Eating a balanced diet is the ideal way to ensure adequate consumption of vitamins and minerals, but the majority of consumers simply do not eat a variety of foods—especially fruits and vegetables. Besides they don’t want to take pills for nutrient delivery. As a result there has been a rise in functional foods that have tried to bridge some specific dietary gaps.
Functional Foods is a term used to describe foods or their ingredients, that may provide a health benefit beyond basic nutrition. These foods may include whole foods (fruits & vegetables) as well as fortified orange juice with calcium, enriched or enhanced foods & dietary supplements that have a beneficial effect on health.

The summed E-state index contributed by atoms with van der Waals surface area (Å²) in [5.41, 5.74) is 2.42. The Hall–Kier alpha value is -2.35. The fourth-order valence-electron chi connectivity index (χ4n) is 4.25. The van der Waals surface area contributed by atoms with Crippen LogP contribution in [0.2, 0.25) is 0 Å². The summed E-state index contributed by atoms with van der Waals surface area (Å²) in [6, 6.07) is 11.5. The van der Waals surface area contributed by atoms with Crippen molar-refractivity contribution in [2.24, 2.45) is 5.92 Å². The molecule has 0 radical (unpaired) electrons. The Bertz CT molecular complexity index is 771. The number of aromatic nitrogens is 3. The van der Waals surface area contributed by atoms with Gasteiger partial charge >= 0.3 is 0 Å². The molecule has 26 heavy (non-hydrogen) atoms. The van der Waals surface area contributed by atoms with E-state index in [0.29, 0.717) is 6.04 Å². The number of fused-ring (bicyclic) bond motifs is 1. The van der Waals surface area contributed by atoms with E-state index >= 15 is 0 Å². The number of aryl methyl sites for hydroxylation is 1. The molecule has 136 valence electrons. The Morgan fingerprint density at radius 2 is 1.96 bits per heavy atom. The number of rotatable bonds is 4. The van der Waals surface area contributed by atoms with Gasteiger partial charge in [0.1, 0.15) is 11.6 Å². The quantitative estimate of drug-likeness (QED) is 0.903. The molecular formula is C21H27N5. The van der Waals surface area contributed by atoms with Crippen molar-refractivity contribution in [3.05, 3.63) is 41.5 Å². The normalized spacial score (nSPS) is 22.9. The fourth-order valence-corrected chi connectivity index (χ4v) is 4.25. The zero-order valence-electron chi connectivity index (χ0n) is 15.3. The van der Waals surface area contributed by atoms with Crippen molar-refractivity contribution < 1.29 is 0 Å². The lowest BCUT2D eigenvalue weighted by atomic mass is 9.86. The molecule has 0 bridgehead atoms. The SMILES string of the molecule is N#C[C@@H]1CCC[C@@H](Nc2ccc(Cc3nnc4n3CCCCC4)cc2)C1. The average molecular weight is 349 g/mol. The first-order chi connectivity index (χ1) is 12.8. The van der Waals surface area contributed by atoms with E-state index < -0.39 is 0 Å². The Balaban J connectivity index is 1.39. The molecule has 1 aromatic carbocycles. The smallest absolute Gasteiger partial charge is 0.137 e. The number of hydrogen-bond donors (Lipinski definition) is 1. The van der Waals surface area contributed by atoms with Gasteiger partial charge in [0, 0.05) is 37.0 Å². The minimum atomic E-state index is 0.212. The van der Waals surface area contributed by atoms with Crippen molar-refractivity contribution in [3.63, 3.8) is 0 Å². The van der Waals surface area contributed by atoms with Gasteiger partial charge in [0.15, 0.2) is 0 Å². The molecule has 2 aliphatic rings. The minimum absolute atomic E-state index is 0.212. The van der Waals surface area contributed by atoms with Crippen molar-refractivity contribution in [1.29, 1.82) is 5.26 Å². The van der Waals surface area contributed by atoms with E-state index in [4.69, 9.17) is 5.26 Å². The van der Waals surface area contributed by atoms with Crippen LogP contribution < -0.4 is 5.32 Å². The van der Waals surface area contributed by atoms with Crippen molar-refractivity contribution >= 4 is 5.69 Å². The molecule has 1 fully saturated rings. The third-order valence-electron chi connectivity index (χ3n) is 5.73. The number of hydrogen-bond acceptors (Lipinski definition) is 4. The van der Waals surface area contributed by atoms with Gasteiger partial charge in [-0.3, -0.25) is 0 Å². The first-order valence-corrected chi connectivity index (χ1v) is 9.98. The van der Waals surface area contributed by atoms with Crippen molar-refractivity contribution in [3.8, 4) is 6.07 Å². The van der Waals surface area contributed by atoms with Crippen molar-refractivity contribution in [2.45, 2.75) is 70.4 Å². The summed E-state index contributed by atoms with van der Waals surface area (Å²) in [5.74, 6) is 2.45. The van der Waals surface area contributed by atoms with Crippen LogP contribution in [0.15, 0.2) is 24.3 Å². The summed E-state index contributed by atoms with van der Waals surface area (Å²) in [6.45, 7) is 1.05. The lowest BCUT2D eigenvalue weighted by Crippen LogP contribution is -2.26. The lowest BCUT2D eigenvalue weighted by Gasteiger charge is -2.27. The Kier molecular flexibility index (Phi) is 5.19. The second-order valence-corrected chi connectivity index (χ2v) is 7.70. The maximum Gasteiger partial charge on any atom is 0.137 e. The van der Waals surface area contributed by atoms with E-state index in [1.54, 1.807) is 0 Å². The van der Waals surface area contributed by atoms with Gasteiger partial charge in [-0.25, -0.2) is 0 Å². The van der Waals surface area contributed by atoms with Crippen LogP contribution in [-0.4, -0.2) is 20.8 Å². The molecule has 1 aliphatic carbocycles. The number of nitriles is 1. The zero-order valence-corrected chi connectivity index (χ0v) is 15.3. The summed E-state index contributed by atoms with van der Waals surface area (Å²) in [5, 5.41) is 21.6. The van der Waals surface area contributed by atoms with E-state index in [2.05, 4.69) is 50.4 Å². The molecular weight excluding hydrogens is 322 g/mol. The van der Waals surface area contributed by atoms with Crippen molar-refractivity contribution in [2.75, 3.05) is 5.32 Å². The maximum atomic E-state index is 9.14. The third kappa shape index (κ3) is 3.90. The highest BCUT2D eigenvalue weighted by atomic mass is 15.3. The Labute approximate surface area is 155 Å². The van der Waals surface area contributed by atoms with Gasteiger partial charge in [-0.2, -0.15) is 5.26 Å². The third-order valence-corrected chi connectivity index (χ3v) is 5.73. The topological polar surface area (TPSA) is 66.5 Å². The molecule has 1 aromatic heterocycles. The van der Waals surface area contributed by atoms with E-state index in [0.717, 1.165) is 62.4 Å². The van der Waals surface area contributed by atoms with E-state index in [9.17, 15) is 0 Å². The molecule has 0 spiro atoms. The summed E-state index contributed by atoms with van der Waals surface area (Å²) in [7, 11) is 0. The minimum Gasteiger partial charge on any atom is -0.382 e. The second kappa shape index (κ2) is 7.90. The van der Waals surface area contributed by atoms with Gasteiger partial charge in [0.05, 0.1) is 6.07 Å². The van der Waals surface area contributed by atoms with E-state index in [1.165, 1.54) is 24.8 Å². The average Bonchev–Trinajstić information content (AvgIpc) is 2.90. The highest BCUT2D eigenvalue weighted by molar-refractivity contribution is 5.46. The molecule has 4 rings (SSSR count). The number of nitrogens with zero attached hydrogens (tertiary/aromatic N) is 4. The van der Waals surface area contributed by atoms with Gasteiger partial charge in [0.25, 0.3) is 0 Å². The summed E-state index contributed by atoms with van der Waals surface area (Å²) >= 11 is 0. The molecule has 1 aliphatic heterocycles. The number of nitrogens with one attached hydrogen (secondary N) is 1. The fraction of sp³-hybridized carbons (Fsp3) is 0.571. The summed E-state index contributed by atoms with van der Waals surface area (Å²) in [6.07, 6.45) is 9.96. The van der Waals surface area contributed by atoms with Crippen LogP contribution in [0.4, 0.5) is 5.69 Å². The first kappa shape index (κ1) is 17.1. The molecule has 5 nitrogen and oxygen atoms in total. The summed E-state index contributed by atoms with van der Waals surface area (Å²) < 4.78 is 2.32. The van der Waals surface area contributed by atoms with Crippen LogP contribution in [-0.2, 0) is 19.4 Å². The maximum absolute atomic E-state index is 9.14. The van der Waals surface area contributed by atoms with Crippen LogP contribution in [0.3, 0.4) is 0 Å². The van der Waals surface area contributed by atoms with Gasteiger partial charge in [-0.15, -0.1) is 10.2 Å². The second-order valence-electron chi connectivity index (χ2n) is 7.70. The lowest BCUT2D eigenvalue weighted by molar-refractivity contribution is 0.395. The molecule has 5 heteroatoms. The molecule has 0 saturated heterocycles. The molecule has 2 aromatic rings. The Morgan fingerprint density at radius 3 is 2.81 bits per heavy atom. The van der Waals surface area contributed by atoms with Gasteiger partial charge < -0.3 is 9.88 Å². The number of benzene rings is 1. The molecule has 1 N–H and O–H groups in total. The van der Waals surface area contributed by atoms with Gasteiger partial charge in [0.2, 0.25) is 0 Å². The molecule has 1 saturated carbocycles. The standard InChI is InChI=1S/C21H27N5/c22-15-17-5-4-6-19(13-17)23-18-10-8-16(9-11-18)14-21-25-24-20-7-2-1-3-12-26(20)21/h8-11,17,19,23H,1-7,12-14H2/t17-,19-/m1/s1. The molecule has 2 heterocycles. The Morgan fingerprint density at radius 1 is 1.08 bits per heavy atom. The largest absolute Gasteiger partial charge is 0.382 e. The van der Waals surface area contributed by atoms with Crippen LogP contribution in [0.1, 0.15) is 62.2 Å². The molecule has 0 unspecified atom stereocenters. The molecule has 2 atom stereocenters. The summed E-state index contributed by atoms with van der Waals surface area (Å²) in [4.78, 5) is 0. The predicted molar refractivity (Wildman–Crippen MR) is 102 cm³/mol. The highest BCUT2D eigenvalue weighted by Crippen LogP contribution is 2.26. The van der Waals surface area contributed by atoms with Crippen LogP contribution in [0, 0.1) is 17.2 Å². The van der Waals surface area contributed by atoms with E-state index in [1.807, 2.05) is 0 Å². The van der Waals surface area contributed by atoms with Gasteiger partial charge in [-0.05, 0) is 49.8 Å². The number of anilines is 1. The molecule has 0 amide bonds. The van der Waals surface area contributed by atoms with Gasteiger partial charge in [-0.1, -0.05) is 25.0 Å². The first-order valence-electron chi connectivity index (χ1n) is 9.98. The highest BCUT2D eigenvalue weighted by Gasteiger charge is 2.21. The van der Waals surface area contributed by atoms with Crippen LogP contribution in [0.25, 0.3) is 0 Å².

Examples of foods for which research has shown health benefits include:
There’s no doubt that functional foods’ role in reducing the risk of diseases is promising, but a lot of research is still needed to prove efficacy. Traditional foods should be the basis for future functional foods, with a focus on enhancing their natural components through fortification. Future examples may include adding omega-3-fatty acids to cheese and to eggs (currently omega eggs are being piloted in Midwest), and B-vitamins and conjugated linoleic acid (CLA) to milk.
ADA has presented a summary of select functional foods and the scientific evidence supporting their health benefit(s). Click here to know more.